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Gen, Custer's Strategy

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The following account exhibits Um admirable tnuniior in whiuh Gen. Custer eztriuated Lis coinmand from a periloua situaüon : Thu utter impracticnbility of reaching Charlottsvilie with hiri inflignifiont)t f'oree being apparent, Gen. Custer retired lus oolumD up the Sumnardsville road, balling hoos nfter dusk to feed ihe horses, jaded by thcir march oiovcr j forty milos. Severa] faint oharges werc made ou our rear guard b' h small piirsuing party, but no casuslttea vvero BüBtained by 'iur men. Owing to the hilly nature of tho country and the bad condition of tho roads, it was fouud necessary to halt lor the night eignt miles aouth of Stannurdsville, iu order to recupérate the exhausted artillei-y borso. Lieuienant Colonol Stedman, of the Sixth ühio, commanding the detaohment of five huiidred uien f rom Geneial Gregg's división, being in advanoe of the main body and gnorant o( the faot that the column hud balted, coDtinued the rnarch toward MadigOD Court House, arriviog tliero some time duriog the night. Orderlies were dispatched by Gen, Custer to Col. Stedman, directing him to return, but owing to the daiknes.-i ot the night and the distiince Cplonel S. hud advanced beyoud the main column, they were unable to intercept him. By tti i.-t Geiieral Custor was left witta only 1,000 raen, ncarly tweniy miles fruin uny iiii'antry support, and in extreme dauger "t being out oQ by a vastly superior l'urce of the enetny. Und. rstanding th peril of this isolated conditioo, General Ouster, was prepared i'or any eergency whieh might arise. Sjiould lie be intercepted and find himself unable to retire by the road he went out, he was piepared to strike to the northward into the Luray Valloy, roturniog tbrough one of the gapa of tho Blue Ridge, ïhe ekilll'ul manner in wliich he subsequently completely outgeneraled the enemy, rendurctl this route annecessary. Eurly in the morning the oolanin began its march toward Madison Oourt House, btiing but sligbtly barrassed by the enoiny, who seerned to bu uianoeuvering nut for tlie specific purpose oí fightiug, but with the rnteiitioo of' surjouiKiing and capturing Gèo. Custer's whole party. A short distanoe bt-low Buoks' Mills, tho point at which Gen. Guster iotended to recrofs tbe IVpidun, is Burton's Ford, (rom' which is a road running rwrthwest, atrd atriking tho Stï.uardsville road two miles trom the river, At the junction oí these roade, on uïi etniuence, :i largo furce of rebel cavaliy was discovered potited. They were imiuediatoly charaed and driven back in coDfusiun, on Ihe Burton'sFord Road, wbile our aiülieiy, whioh was eoon placed in position on tho hill tormerly oocupied by tbotn, poured in a well directed firo upon thum, the tirt íhell killing thiee of tlio etieiny. In the fii'8t charge thirty rebel prisonerg were taken who stüted that the wholu ol Wiokhfitn's brigade, couiuian dtíd by Stuurt in persou, was in our f ont, the innjor portion being at liankB1 Mills Ford, awaiting Custer's approach. Without a moment1 hesitation, General Custar oouceived and ex eculfd a plan for bis extricution trom his periloud situation. Ordering Hiiother cbarge upon tho enemy on tho Bur ton Ford road, and landing it in person, as no is wout to do, he agaiu drovo back the rebels etill further toward the ford, until tlieir allieu at Banks' Mills, eomprehending the danger of their friendi' positioD, und üeliuving Custur dotermined to cíoss at Burtoo'e Fórd, carne do un the [ver to their suppurt. - It was tben thal Custer's táctica becianiü apparent to the sstonished enemy. Faeing his battle lines by tbe flank, bis vvhole forcé was alinust DBtantly uiovin down the road with the speed ot the wind toward the Stannardsvjlle road wliioh, striking, he wheeled to the left, and rea;hng Banlss' Mills Ford, reciossed the rivtr, thus complétely eludiog the raass of the enemy, wlio seemed eoiifident of ll gobbling " his whole command. The tactioal ability displayed by Gen. Cu?ter, is opoken ol in the most coinpüinentary terrns.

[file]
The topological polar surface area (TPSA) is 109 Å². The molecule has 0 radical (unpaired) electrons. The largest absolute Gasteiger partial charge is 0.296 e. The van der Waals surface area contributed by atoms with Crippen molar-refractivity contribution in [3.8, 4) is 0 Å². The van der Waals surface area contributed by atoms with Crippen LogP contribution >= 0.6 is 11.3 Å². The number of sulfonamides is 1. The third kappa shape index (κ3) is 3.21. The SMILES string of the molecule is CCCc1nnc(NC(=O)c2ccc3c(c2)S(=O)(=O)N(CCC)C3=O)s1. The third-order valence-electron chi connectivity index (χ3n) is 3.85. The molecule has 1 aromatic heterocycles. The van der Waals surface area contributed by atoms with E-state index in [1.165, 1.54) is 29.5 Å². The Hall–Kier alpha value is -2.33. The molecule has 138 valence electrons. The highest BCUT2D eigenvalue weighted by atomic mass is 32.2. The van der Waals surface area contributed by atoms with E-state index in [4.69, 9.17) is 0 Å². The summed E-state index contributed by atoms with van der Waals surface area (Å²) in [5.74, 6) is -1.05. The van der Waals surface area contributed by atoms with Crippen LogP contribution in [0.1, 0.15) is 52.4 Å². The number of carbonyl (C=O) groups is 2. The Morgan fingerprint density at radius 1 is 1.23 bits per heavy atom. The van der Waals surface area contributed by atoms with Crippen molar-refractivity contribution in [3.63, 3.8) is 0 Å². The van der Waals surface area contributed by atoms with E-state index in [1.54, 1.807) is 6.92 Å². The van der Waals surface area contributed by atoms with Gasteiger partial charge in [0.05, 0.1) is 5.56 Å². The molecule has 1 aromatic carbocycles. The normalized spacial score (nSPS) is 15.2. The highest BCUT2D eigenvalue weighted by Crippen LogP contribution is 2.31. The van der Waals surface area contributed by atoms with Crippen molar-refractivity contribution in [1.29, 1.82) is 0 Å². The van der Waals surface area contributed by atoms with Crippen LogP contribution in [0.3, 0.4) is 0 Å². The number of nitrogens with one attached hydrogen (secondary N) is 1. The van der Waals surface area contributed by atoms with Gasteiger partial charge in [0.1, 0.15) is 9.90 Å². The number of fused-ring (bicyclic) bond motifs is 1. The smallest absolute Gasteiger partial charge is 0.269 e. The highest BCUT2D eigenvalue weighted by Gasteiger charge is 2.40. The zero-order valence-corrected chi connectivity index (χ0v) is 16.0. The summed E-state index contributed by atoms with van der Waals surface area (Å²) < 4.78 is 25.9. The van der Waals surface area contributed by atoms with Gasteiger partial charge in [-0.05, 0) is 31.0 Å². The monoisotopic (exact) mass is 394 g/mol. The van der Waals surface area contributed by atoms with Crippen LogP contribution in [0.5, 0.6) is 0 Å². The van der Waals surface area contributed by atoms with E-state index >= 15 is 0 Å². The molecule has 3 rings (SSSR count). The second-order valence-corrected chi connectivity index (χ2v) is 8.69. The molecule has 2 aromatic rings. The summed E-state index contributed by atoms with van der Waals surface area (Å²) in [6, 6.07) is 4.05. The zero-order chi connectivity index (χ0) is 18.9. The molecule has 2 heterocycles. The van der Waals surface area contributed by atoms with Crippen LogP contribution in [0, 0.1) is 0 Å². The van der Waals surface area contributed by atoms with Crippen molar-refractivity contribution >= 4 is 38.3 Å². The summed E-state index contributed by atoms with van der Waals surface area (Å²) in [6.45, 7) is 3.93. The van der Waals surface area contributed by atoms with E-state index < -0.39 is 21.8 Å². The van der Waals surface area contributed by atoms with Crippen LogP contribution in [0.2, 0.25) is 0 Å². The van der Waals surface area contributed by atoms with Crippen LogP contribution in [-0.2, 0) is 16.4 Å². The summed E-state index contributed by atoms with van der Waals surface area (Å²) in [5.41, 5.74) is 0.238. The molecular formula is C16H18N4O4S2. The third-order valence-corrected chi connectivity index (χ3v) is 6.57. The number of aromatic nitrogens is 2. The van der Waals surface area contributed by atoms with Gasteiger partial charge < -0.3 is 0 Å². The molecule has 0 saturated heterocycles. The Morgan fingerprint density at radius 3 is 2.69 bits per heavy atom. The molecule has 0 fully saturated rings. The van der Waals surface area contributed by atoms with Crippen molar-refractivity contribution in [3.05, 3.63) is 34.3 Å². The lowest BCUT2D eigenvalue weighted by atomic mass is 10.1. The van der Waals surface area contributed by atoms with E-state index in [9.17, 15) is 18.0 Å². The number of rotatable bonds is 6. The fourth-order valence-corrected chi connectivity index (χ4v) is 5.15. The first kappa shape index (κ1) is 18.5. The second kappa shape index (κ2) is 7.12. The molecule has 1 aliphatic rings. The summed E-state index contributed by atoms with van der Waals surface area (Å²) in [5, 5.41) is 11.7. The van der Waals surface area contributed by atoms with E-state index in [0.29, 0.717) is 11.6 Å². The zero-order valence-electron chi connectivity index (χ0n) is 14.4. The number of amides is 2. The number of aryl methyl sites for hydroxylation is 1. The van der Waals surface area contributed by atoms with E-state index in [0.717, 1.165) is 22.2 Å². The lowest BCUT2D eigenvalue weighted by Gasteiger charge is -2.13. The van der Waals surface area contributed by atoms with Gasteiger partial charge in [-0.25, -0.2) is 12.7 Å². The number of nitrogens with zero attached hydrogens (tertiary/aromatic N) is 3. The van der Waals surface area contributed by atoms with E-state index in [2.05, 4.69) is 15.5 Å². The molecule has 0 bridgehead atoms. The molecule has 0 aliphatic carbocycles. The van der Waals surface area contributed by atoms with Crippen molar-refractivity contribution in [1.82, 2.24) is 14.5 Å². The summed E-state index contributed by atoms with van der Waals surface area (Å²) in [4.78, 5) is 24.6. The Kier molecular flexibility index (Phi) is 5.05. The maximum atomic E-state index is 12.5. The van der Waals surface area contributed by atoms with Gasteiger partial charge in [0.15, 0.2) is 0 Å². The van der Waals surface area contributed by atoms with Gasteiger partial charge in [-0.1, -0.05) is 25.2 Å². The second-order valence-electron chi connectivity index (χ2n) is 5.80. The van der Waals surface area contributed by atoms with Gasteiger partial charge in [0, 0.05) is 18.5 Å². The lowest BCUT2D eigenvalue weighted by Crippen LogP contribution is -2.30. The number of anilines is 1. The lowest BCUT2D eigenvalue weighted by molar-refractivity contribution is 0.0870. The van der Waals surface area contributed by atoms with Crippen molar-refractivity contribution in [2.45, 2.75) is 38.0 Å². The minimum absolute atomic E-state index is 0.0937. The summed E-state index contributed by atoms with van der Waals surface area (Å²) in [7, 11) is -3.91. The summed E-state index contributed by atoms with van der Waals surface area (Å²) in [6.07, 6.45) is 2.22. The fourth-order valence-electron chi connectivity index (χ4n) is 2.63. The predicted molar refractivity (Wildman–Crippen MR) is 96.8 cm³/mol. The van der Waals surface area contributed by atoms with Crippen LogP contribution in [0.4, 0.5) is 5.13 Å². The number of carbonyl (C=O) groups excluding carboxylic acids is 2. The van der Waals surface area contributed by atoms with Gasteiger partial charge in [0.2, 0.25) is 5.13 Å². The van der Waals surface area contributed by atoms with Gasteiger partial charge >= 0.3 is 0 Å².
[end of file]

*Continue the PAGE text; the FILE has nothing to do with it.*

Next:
Old News
Michigan Argus